How to Put the Camera Down: Photography Moderation on the River

How to Put the Camera Down: Photography Moderation on the River

River canyons are some of the most beautiful and adventurous places on earth. From panoramic views of the Grand Canyon to action shots of your kids paddling into a wave train on the Salmon River, a river trip has almost unlimited opportunities for capturing great photographs. With today’s camera technology, taking great photos in the outdoors has become even easier. Waterproof cases protect your GoPro from splashes and sand, seemingly endless mount options can keep your hands free to paddle or scramble up steep hikes, and waterproof boxes can protect a nice DSLR through even the biggest rapids. Giant memory storage also allows us to take thousands of photos and videos throughout the course of a trip.

Most of us, however, also spend time on rivers as a way to disconnect from our screens, relax with friends and family, and engage with the outdoors. We can’t update our Instagram or send family photo e-mail updates from most river canyons. I always wonder, however, if my picture taking or videography is still interfering with my time on the river. If I’m constantly looking through a screen, am I truly able to appreciate the way the light plays on the canyon walls, or the laughter of a friend as they relate a funny story?

Turns out, I’m not the first to wonder about this. Studies have shown that taking photographs interferes with our brain’s ability to remember events, places and the emotions they evoked.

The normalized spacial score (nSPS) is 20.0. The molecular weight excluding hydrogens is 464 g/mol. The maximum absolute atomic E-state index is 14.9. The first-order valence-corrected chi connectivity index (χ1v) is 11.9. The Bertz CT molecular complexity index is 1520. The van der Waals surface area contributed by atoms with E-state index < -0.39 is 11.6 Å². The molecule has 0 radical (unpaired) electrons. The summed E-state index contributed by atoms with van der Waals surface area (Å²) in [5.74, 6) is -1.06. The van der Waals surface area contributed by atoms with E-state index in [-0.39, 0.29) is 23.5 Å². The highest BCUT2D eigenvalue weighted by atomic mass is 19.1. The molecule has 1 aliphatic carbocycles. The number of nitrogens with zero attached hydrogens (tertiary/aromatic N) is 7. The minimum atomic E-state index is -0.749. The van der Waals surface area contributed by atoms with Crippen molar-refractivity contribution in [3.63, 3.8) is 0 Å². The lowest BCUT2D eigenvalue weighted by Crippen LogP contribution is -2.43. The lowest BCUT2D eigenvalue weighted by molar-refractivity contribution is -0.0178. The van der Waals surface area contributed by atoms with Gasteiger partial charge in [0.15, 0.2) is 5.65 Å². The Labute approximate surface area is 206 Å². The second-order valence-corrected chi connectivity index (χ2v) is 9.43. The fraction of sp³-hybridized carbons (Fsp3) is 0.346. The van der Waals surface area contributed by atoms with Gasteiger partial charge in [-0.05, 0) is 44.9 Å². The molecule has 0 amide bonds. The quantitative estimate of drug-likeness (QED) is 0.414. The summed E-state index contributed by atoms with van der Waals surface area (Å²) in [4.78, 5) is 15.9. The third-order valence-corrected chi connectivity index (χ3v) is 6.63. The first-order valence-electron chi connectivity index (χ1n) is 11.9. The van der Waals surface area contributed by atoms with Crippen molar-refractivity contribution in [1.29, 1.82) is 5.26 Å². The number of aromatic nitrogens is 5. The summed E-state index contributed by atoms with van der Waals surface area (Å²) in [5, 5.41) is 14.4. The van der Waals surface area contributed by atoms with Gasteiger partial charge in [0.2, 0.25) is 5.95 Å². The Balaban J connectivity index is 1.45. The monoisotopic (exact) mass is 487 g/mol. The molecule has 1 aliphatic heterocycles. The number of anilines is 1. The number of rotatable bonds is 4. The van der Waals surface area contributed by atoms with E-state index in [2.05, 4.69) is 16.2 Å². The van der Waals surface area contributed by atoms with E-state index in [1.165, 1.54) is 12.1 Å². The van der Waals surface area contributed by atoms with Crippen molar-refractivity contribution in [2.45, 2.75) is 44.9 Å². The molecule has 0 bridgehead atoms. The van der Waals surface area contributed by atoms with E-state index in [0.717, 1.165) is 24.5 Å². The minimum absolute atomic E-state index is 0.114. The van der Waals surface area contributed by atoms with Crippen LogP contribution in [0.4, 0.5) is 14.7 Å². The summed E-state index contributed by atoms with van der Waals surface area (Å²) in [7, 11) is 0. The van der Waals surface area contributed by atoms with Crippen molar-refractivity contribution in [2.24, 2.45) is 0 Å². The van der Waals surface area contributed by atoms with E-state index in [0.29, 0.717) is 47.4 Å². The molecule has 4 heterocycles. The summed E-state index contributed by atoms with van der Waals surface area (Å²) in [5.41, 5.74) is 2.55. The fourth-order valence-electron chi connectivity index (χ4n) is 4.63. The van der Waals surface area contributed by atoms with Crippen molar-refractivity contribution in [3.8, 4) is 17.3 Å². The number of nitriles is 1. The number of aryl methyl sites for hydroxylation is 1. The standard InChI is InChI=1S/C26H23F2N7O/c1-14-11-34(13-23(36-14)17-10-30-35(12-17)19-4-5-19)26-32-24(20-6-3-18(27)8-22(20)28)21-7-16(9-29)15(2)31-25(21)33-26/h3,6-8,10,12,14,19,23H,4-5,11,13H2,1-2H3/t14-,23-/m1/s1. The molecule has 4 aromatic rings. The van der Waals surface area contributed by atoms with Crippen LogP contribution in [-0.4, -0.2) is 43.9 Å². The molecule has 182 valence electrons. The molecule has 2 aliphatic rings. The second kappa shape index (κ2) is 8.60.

Often when taking photos we are more focused on the technical aspects of the photo rather than the blooming cactus, the sand-castle-building, or the sunset right in front of us. I love taking photos, but I also recognize that it sometime gets in the way of an authentic river experience. The following are a few ways I practice photography moderation, while still capturing fun shots throughout trips.

Five Photos, Max

When I arrive at a beautiful view or a guide friend puts on a crazy outfit, I try to take no more than five photos. This allows me to really focus on the art of getting a good angle or capturing the heart of the photo. After those five shots, I put my camera away, and engage my other senses. What sounds can I hear from this canyon overlook? How do these yellow cactus flowers smell? What story does another guide have about this rapid? This helps engage my memory on more levels than just a visual one.

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Let Moments Happen

River trips are full of spontaneous, beautiful and memorable moments. Sometimes I’ll think, “This would make a great photo!” or, “I wish I had a video of this!” then realize my camera is across the beach on my boat. Instead of missing out on the actual action, I leave my camera where it is – and focus on taking mental photos and making a memory instead. It feels great to spend a whole afternoon and realize I haven’t looked through a screen once – and the people I am with enjoy not being interrupted.

Explore Other Memory Makers

Journaling, painting, telling stories around the campfire, writing songs and doodling are all great ways of creating lasting memorabilia of your trip while simultaneously engaging with the river and people around you.

Overall, the best part of putting my camera down on river adventures? Less photos to sort through at the end of a trip! After I get off the river, I like to pick a few favorite photos to share, then start dreaming up my next adventure instead of having to trash the 34 “artsy” photos of my sandals in the sand. Whether you are a professional photographer or an iPhone point-and-shoot enthusiast, practicing photography moderation is a great way to capture memories, while also making sure you relax and enjoy your time on the river.

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